Banks looking to be successful in the £145 billion global remittance face the challenge of developing a pervasive distribution network to service both remitters and receivers.
When the money transfer firm First Solution collapsed in June, the Bangladeshi community in the East End of London was shocked and angry – and none more than Dullah Miah who lost the £70,000 he was going to use to build a holiday home in Bangladesh for his family.
During the company’s meltdown over 2,000 transfers failed to complete with the total loss of close to £2 million – money that was mostly being sent home to relatives in one of the world’s poorest countries.
This tragedy hightlights a qualitative change that has occurred in the global remittance market: remitters, many of whom are migrant workers or immigrants in developed countries, are wiring home much larger sums of money than ever before. As emerging economies develop, there is substantial investment in these countries in mutual funds, directly into stocks or property purchases. Remittances are viewed as high volume, low value transfers, yet over half (52%) of remitters send more than £500 per transaction, according to a survey by ICM and the UK Department for International Development.
Tapodyuti Bose, head of global remittances at Citi Global Transaction Services, says that the increase in value was a good reason for Citi to get into the market. “From a strategic point of view, when we look at our payment business, it is all about flows – mediating flows business-to-business and business-to-consumer in a variety of ways. Remittance flows was one area we wanted to really concentrate on because it is huge in terms of magnitude, and very diverse from point of origination to point of distribution. Entering the global remittance market was a strategic decision,” he says.
Joanne Strobel, payments strategy and infrastructures, Global Transaction Banking, Cash Management at Deutsche Bank, agrees but focuses more on the sheer volume: “The overseas worker remittance market, which is estimated to be around 800 million cross-border transactions a year and expected to grow between 7% and 8% annually, is mainly untapped by the banking industry. Deutsche Bank is exploring a wholesale approach to this largely retail market, concentrating on a few corridors via bilateral and multilateral partnerships.”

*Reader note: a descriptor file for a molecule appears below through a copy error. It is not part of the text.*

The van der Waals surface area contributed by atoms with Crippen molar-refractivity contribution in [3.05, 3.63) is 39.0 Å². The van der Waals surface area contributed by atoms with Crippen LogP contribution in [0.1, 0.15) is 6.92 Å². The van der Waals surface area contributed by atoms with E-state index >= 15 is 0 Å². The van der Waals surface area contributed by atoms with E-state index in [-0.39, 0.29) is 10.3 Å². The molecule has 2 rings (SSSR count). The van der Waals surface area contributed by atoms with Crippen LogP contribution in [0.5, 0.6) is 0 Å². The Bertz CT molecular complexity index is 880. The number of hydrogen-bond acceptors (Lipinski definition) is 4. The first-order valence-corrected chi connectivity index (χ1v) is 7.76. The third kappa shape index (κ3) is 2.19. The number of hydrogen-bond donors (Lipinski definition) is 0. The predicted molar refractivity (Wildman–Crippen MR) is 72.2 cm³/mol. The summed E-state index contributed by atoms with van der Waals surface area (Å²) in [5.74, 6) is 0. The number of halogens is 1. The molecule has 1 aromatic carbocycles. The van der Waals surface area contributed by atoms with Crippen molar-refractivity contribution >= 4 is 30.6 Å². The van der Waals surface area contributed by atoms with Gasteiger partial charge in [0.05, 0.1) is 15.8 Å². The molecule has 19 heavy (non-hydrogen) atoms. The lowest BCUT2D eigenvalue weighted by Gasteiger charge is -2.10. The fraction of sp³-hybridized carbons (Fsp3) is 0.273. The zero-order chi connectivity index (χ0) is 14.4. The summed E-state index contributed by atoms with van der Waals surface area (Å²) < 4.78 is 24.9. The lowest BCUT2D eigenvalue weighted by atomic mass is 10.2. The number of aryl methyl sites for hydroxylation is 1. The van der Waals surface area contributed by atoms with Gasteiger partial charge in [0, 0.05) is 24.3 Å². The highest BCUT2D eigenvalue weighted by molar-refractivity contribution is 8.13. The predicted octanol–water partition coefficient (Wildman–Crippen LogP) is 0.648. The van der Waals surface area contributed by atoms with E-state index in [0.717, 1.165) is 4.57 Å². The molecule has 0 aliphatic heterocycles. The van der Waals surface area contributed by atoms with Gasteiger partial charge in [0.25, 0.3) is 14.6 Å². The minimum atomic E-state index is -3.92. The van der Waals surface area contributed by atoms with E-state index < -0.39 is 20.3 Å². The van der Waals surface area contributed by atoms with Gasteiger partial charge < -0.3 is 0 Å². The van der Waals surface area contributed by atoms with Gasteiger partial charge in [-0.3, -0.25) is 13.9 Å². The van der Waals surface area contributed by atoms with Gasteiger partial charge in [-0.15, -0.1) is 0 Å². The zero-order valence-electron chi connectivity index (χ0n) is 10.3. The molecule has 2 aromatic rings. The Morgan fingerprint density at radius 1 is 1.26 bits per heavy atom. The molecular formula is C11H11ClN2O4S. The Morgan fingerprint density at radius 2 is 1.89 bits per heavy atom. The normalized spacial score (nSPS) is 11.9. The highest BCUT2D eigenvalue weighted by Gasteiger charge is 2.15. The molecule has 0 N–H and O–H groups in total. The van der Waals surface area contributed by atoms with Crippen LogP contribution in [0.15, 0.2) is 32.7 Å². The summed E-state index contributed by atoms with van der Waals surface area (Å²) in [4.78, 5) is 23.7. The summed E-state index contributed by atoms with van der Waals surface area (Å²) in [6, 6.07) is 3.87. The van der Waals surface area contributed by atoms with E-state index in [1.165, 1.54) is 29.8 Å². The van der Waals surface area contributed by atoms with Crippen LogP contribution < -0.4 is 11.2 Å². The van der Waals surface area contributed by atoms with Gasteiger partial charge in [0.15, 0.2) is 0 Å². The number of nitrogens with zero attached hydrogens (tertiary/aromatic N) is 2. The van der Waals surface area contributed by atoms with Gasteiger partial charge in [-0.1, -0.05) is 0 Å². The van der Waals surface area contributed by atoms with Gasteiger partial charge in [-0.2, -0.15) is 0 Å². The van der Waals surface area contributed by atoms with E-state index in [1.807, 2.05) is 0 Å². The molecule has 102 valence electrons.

Banks are in a better position than other newcomers to enter the remittances market because, as Marc Hollanders, special adviser on financial stability and market infrastructure at the Bank for International Settlement, points out, they already have the infrastructure in branches and networks. He believes that it would be beneficial if the banking industry were to enter the market because it would encourage competition and provide a better service for a better price.
Banks have also already overcome a big hurdle – trust. Consumers trust a bank and it would take new entrants years to gain the credibility of the money transfer giants like Western Union, especially with high profile meltdowns like First Solution.
Citi is currently working with VocaLink to develop a service under the Payport brand that gives people the confidence of using a bank and a service that is integrated into the bank’s channels, so customers can use internet banking, phone banking or mobile banking. The financial institution is acting as a distribution channel into 40 countries, which covers over 85% of the outflow of international remittances from the UK.
But banks also have a number of problems. Stemming from the correspondent banking relationship, money transfers can take days because the banks need to have the funds before they release funds – versus the fast track traditional cash to cash business of remittances. And most banks, even those with as big a global footprint as Citi, Santander or HSBC, do not have the physical distribution network needed to get money from anywhere to anywhere.